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Tags: rpg | kurdistan

Proud, Fighting Kurds No Ragtag Group

kurdish flag

(Konstantin Semenov/Dreamstime)

Micah Halpern By Friday, 25 October 2019 01:57 PM EDT Current | Bio | Archive

The U.S. has abandoned the Kurds.

The decision by President Donald J. Trump to withdraw troops from Syria at this juncture was, in my opinion, and in the opinion of many other thinkers, a lapse in judgment and poor guidance on the part of the president's advisers.

This was not the correct time to extricate U.S. forces from the area.

That Turkey and Russia would step in to fill the vacuum, alter the balance in the region and lash out against the Kurds was an obvious consequence of Mr. Trump's decision.

The Kurds are not some tiny, ragtag group.

The photos and videos we are shown of men in well worn keffiyehs and dusty sandals holding outdated RPGs on their shoulders are not a true representation of who these people are. They are a nation, a nation without their own homeland.

And they are a large nation.

The independent and non-political Kurdish Institute of Paris totals the world population of Kurds to be 45.6 million people.

Identifying where the Kurds live is easy. These are the approximate numbers: 20 million live in Turkey. Turkey has a total population of 80 million. It's simple math. Kurds comprise 25% of Turkey. 12 million Kurds live in Iran out of a population of 82 million, that's 15% of the total population. 8.5 million Kurds live in Iraq out of 37 million, making them about 25% of Iraq's population. There are 3.5 million Kurds in Syria out of a total population of 18 million. That means that the Kurds of Syrian are more than 1/6 of the population. That is 16% of the total population.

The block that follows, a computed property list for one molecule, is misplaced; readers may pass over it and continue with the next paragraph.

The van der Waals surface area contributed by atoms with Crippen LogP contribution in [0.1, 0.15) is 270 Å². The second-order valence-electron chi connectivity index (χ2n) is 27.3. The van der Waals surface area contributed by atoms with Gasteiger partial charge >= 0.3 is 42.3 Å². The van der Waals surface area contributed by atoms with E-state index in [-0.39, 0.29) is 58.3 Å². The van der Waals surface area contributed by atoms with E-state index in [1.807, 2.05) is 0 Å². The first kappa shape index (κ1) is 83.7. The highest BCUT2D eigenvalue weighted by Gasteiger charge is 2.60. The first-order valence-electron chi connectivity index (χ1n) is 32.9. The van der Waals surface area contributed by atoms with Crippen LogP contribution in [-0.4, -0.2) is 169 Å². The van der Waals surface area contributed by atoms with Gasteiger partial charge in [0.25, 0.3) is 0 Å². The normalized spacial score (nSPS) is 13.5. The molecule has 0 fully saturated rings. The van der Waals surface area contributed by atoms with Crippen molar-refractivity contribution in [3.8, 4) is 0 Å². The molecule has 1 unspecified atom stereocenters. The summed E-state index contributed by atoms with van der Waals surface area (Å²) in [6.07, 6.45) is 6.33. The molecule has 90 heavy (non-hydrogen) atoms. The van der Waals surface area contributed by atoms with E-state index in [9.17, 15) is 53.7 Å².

Kurds are often called an ethnic group. They are much more than that. Certainly, they are united by ethnic ties. But that's not all they are. Kurds are bound by a land and a culture.

They have their own language and it is called Kurdi, which is three different dialects of the same language. They have a flag and a symbol — the Kurdish Sun. While almost all Kurds are Sunni Muslims, a significant minority are Shiites and there are even some Christian Kurds.

They have been oppressed for a very long time. They are outsiders and insiders at the same time. In that part of the world where Kurds live, oppressed is code for targets for death. So they learned to fight.

They learned strategy.

They organized to form a better, more structured, defense. Women are part of their military forces, and that strongly upsets many of their arch enemies.

Kurdish women pay dearly when captured.

They are brutally tortured and horrifically murdered because a women's very presence on the battle field, certainly with a weapon and in uniform, is an insult to many of their surrounding cultures.

Kurds fight because if they did not fight, they would no longer exist. If they lost their battle, they would be murdered en masse. In the Mideast today there are two societies that need to fight and to keep fighting. And they need to win. If they lose they will be slaughtered without mercy by the victors. The Kurds are one, the other is Israel.